Out of this tangle of positions emerged, not surprisingly, a low target of 5.2 per cent below 1990 emissions (for individual country positions, see graphic above). Not quite the 60-to-70-per-cent reductions scientists had called for, which would mean in effect a phasing out of fossil fuels. Viewed optimistically this could be seen as a start, because no-one expects an overnight lop.
But let’s just consider the country everyone is watching – the US. Having agreed to a seven-per-cent cut, the actual reduction after a spot of creative accountancy could be as low as three per cent, much of which could be further shaved by emissions trading. But even so, there has been not a squeak about ratification from the Clinton administration two years down the line, even though the President has gone on record saying that a 20-per-cent reduction could be achieved just by wasting less energy.7 This is because the Republican-dominated Congress has been thoroughly wooed by the oil and coal lobby and takes up cudgels to defend the ordinary American’s right to pollute as though it were sacred. Congress does this despite the fact that the Americans it claims to represent are increasingly making the connections between tornadoes, droughts, weird overnight epidemics, explosions in the insect and rodent populations and the weather. Hypocritically making a big show that developing nations should clean up their act, they actually seem to encourage the exact opposite (see Smokescreen).
How to make a difference
|1||The move away from fossil fuels needs to come at a national and international policy level. We can make our political representatives feel the heat and demand commitments to radically reducing emissions.|
|2||To get the message across we need to learn about the issues surrounding global warming and climate change as well as renewable sources of energy and inform others about them.|
|3||Our own energy consumption is the best starting point. Electricity can easily be saved by using energy-efficient appliances and switching off any that aren’t needed.|
|4||Biking, walking or using public transport makes a real difference. So does cutting down on the number of journeys and ensuring that if we have to use a car it is fuel efficient.|
|5||Supporting public transport and campaigning for it to be made fast, frequent and cheap will help us all.|
Governments need to support renewable initiatives so that we can have real choice as energy consumers.
[Based on Greenpeace guidelines]
Oddly enough the most radical voices in this you-first game are not just those of environmental activists, but of the IPCC scientists. They argue that poverty reduction needs to become a priority for rich nations, as poor people are often pushed into degrading their environment to meet their needs, magnifying the impacts of extreme weather. The West, they say, must provide technical know-how and financial support to Majority World nations so they can switch to cleaner forms of energy without sacrificing their developmental goals. In truth despite these countries’ political position that due to their tiny historic contribution of greenhouse gases (less than ten per cent) the West cannot lecture them, many would welcome being less dependent on oil and coal.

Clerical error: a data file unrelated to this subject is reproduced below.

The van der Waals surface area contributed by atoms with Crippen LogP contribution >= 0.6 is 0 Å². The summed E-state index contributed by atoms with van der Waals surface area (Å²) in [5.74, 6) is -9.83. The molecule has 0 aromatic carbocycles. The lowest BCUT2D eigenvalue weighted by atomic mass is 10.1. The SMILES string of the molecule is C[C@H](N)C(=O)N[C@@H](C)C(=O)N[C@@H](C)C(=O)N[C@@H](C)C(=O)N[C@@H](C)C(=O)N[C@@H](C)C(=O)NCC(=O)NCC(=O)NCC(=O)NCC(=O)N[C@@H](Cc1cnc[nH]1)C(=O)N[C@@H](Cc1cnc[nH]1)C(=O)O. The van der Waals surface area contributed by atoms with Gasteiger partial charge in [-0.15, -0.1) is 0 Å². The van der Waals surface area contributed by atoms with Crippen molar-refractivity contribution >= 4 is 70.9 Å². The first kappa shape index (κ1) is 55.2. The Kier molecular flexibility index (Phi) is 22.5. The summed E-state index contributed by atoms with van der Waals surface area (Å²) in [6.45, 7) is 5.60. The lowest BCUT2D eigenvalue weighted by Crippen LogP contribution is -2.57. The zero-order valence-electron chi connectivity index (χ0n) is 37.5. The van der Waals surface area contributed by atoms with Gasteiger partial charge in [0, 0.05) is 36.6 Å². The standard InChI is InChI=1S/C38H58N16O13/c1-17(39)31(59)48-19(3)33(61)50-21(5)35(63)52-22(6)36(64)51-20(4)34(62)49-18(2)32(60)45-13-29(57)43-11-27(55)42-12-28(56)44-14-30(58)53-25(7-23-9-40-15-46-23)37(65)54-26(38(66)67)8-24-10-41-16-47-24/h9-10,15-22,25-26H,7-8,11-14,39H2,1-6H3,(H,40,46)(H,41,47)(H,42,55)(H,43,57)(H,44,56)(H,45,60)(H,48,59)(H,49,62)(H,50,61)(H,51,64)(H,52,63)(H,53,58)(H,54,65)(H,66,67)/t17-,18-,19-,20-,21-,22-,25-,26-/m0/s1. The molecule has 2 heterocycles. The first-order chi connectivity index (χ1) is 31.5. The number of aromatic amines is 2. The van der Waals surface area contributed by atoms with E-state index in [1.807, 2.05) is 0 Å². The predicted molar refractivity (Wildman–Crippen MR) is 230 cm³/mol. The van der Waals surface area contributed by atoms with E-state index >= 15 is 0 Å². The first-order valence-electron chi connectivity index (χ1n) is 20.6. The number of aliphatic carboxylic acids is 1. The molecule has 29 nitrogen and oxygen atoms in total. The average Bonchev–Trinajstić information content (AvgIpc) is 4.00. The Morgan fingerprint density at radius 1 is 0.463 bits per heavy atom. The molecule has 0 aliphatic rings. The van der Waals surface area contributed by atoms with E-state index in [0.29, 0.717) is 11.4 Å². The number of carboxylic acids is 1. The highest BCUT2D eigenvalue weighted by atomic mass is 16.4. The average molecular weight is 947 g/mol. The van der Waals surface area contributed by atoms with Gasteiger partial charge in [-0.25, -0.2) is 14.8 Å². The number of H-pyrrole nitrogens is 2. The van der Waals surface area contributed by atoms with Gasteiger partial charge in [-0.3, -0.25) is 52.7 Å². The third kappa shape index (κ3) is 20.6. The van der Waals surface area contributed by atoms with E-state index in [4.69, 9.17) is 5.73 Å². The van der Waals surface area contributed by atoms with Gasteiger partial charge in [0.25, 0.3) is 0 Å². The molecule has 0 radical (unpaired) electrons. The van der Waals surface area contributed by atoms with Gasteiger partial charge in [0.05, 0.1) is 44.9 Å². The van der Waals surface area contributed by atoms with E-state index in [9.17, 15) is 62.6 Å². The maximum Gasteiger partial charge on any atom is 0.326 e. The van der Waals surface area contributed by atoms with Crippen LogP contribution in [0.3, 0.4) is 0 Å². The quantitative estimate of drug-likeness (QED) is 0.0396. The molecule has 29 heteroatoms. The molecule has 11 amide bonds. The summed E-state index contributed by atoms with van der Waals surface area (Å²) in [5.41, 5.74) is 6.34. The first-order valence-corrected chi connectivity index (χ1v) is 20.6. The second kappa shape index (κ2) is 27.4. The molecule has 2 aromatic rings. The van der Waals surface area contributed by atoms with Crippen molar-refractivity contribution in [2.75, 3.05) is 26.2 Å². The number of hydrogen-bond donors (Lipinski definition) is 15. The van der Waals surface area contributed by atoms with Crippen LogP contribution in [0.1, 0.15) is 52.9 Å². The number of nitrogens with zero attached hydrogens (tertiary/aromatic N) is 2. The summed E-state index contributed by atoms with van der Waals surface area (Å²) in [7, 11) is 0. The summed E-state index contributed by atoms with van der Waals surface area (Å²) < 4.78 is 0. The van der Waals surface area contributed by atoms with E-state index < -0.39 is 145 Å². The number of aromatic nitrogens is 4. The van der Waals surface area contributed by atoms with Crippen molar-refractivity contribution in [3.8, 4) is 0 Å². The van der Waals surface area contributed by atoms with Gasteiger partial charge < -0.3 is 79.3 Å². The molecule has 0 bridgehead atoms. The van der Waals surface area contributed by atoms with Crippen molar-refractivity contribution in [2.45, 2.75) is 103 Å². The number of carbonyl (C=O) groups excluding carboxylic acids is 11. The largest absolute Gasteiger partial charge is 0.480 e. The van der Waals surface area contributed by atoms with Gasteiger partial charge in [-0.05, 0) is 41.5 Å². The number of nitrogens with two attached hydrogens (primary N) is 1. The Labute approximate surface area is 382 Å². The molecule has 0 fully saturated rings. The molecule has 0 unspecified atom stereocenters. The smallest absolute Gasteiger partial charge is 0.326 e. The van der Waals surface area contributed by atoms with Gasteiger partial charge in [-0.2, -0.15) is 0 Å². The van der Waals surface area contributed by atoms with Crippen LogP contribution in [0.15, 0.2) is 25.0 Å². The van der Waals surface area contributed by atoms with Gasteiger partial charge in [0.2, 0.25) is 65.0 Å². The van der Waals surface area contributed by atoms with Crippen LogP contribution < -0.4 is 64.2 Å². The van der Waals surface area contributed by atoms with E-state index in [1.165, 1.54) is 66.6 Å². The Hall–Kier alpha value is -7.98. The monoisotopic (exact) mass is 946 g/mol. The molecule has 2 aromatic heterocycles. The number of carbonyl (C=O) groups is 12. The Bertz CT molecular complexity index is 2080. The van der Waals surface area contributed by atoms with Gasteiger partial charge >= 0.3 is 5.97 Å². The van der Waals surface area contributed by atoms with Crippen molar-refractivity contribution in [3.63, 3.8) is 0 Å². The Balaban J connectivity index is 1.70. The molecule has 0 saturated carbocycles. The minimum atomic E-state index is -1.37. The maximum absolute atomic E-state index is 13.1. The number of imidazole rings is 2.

Already a southern Indian wind farm with 2,000 turbines is the second largest in the world. In Kenya more rural households get their electricity from solar energy than from the national grid. Vietnamese farmers are making biogas, which burns relatively cleanly, from farmyard waste. Such projects are starting up around the world, empowering people by letting them take control.
But nothing short of an energy revolution is needed. The technology already exists to meet all the world’s energy needs cleanly, it’s just crying out for funding. Pushing current subsidies for fossil fuels worth $300 billion towards renewables is the kind of action required. Jobs lost in the oil and coal industries would be more than compensated for by the new jobs created.
Already renewable energy is one of the fastest growing sectors in the world. Two oil giants – British Petroleum and Shell – have trumpeted their comparatively small investments in solar energy. They are no doubt just testing the waters, seeing as they and the rest of the world’s fossil-fuel companies have already located reserves four times the amount that can be safely burnt.8 But perhaps it is also a sign of wanting to get in early on a good thing.
What is urgently needed is for more business and world leaders to think in the same way, regardless how dodgy their motives. For as the Argentine climate negotiator Raul Estrada Oyuela put it: ‘We are all adrift in the same boat. And there is no way that only half the boat is going to sink.’4
1 Climate Change: Awareness and Action by Dave Mussell, Juleta Severson-Baker and Tracey Diggins(Pembina Institute for Appropriate Development, 1999).
2 Quoted in ‘Eradicating Amazon rainforests will wreak havoc on climate’ by Peter Bunyard, The Ecologist, Volume 29 No 2, March/April 1999.
3 The Independent 16 September 1999.
4 The Heat Is On: The Climate Crisis, The Cover-up, The Prescription by Ross Gelbspan (Perseus Books, 1998).
5 Report for the NI by Christian Huot, 1999.
6 Shuzo Nishioka, ‘Fairness and Local Environmental Concerns in Climate Policy’ in Fair Weather: Equity Concerns in Climate Change edited by Ferenc L Tóth (Earthscan, 1999).
7 United Nations Association of the USA website http://www.unausa.org/programs/gcc.htm
8 Greenpeace carbon budget calculations, May 1999.